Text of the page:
THE AUSTRALIA DAY SPECTACULAR – DARLING HARBOUR
The central feature of the Australia Day Spectacular was a floating, mechanical installation, inspired by the floral icon of NSW; the Waratah. I’d like to take you on a pictorial journey, behind the scenes, to examine the processes involved in creating this installation.
The brief was to create a giant, floating, mechanical Waratah, using pulleys and winches to open it’s petals for a spectacular reveal. It was to float in the middle of Darling Harbour on a flat-top barge with 2 shipping containers (housing the generators and mechanics) as its base. The reveal involved 32 LED covered stamen, which could change colour, smoke effects, fireworks and projected images on a fan-shaped water-screen, which rose from its centre (http://www.thedesigningwoman.com.au).
THE DESIGN PROCESS – From Concept Sketches to Final Design
Research forms the basis of my inspiration. These two images inspired the shape and configuration of the Waratah.
The next step was to create a series of concept sketches. These were first approved by my client, event producer, Andrew Walsh (http://www.accolade.net.au/) and then the end client, the Sydney Harbour Foreshore Authority.
Andrew approved the concept sketches, and suggested we transform them into a series of 3D renders. The artist was briefed and the renders presented to the Sydney Harbour Foreshore Authority for approval.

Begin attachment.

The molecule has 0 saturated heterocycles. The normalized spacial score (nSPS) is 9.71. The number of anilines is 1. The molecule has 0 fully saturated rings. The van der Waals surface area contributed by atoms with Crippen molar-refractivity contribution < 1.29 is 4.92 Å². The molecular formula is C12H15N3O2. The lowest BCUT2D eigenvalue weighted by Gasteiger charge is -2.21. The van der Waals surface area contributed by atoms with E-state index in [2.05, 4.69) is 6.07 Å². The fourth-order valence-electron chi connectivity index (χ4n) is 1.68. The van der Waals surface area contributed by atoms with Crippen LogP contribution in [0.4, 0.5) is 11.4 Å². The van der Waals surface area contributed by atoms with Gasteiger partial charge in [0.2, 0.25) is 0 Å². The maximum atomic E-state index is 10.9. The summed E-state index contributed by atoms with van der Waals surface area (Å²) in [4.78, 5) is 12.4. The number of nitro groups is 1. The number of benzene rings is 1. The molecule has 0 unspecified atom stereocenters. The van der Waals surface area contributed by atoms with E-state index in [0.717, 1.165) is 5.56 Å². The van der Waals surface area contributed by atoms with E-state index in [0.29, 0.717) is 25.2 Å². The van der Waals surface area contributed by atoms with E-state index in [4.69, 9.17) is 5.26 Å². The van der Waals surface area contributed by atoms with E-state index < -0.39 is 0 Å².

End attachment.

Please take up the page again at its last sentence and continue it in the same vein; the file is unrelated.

They approved the idea and agreed to a budget. A steel construction workshop (http://www.planetengineering.com.au/) and other suppliers were consulted in order to get a costing on fabrication. Unfortunately this exceeded the budget, so it was back to the drawing board. I came up with another simpler and less expensive version, that satisfied the brief and in many ways, from a design perspective, was superior to the initial one.
Once the new design was approved, it was again costed. This time it came in on budget. A series of meetings with the steel fabricators and engineer, to discuss how to make it strong and safe, while adhering to the integrity of the structure. This is quite a fluid process, when different solutions are considered and sometimes replaced, when better ones are put forward. The next step was to get the design drawn up by a specialist CAD draftsman (Johann: http://www.betromdesign.com/)
CONSTRUCTION – From the Workshop to the Docks
The Waratah was constructed using formed, rolled steel, covered with PVC, marine mesh skins and a steel spider frame base. The construction phase involved regular meetings at the workshop with the steel fabricators, the production manager and later Nans Tarps (http://www.nanstarps.com.au/), who were fabricating the petal skins.
ASSEMBLY – White Bay Docks
All the individual components arrived on the docks at White Bay for assembly. LED Happy Tubes were attached to the individual stamen, which were then mounted onto the steel spider frame and hoisted onto the containers and secured. A box truss tower was erected, rising from the barge floor up through the centre of the stamen to house the water-screen. Finally a crane moved the individual petals into position onto the framework.
THE EVENT (Darling Harbour)